One of the major open problems in complexity theory is to demonstrate an explicit function which requires super logarithmic depth, to tackle this problem Karchmer, Raz and Wigderson proposed the KRW conjecture about composition of two functions. While this conjecture seems out of our current reach, some relaxed conjectures are suggested to be the stepping stone to the original one. One important kind of relaxed forms is composition about universal relation. We already have strong lower bounds for composition of two universal relations as well as composition of a function and a universal relation. The final jigsaw to complete our understanding of composition about universal relation is the composition of a universal relation and a function. Recently, Ivan Mihajlin and Alexander Smal proved a composition theorem of a universal relation and some function via so called xor composition, that is there exists some function $f:\{0,1\}^n \rightarrow \{0,1\}$ such that ${CC}({U}_n \diamond \text{KW}_f) \geq 1.5n-o(n)$ where ${CC}$ denotes the communication complexity of the problem.

In this paper, we significantly improve their result and present an asymptotically tight and much more general composition theorem of a universal relation and most functions, that is for most functions $f:\{0,1\}^n \rightarrow \{0,1\}$ we have ${CC}({U}_m \diamond \text{KW}_f) \geq m+ n -O(\sqrt{m})$ when $m=\omega(\log^2 n),n =\omega(\sqrt{m})$. This is done by a direct proof of composition theorem of a universal relation and a multiplexor in the partially half-duplex model avoiding the xor composition. And the proof works even when the multiplexor only contains a few functions. One crucial ingredient in our proof involves a combinatorial problem of constructing a tree of many leaves and every leaf contains a non-overlapping set of functions. For each leaf, there is a set of inputs such that every function in the leaf takes the same value, that is all functions are restricted. We show how to choose a set of good inputs to effectively restrict these functions to force that the number of functions in each leaf is as small as possible while maintaining the total number of functions in all leaves. This results in a large number of leaves.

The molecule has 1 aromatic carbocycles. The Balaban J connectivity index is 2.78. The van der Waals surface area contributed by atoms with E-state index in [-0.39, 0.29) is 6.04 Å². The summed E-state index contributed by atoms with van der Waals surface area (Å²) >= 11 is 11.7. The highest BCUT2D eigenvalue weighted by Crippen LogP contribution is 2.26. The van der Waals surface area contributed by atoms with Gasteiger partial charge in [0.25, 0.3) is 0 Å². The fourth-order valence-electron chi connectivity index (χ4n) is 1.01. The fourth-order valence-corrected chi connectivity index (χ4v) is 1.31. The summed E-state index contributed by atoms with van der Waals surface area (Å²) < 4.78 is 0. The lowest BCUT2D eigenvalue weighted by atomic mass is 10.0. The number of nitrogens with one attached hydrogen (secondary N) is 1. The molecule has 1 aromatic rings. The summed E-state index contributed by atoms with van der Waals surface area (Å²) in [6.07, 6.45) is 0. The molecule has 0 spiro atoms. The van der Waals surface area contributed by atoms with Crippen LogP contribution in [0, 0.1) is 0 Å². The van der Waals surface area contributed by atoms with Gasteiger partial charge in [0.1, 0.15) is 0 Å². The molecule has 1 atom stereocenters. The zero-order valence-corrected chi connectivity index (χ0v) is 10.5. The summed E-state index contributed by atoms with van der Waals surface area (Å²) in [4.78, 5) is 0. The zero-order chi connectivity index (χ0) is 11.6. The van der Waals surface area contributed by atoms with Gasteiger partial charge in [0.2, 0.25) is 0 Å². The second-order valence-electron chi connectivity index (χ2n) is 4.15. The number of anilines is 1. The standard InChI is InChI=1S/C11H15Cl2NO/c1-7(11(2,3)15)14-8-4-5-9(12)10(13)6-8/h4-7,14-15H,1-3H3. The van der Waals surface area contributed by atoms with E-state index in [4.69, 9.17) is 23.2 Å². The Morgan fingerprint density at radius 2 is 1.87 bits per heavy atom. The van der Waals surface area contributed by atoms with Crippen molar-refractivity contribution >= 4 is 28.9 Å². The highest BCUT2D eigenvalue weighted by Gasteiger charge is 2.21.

1.fix typos and improve presentation of the paper

2.change all the letter $\Theta$ for trace to $\Psi$, to avoid confusion due to that the same letter $\Theta$ is used for the notation in asymtotics.

3.add more discussion in Section 5

One of the major open problems in complexity theory is to demonstrate an explicit function which requires super logarithmic depth, to tackle this problem Karchmer, Raz and Wigderson proposed the KRW conjecture about composition of two functions. While this conjecture seems out of our current reach, some relaxed conjectures are suggested to be the stepping stone to the original one. One important kind of relaxed forms is composition about universal relation. We already have strong lower bounds for composition of two universal relations as well as composition of a function and a universal relation. The final jigsaw to complete our understand of composition about universal relation is the composition of a universal relation and a function. Recently, Ivan Mihajlin and Alexander Smal proved a composition theorem of a universal relation and some function via so called xor composition, that is there exists some function $f:\{0,1\}^n \rightarrow \{0,1\}$ such that ${CC}({U}_n \diamond \text{KW}_f) \geq 1.5n-o(n)$ where ${CC}$ denotes the communication complexity of the problem.

In this paper, we significantly improve their result and present an asymptotically tight and much more general composition theorem of a universal relation and most functions, that is for most functions $f:\{0,1\}^n \rightarrow \{0,1\}$ we have ${CC}({U}_m \diamond \text{KW}_f) \geq m+ n -O(\sqrt{m})$ when $m=\omega(\log^2 n),n =\omega(\sqrt{m})$. This is done by a direct proof of composition theorem of a universal relation and a multiplexor in the partially half-duplex model avoiding the xor composition. And the proof works even when the multiplexor only contains a few functions. One crucial ingredient in our proof involves a combinatorial problem of constructing a tree of many leaves and every leaf contains a non-overlapping set of functions. For each leaf, there is a set of inputs such that every function in the leaf takes the same value, that is all functions are restricted. We show how to choose a set of good inputs to effectively restrict these functions to force that the number of functions in each leaf is as small as possible while maintaining the total number of functions in all leaves. This results in a large number of leaves.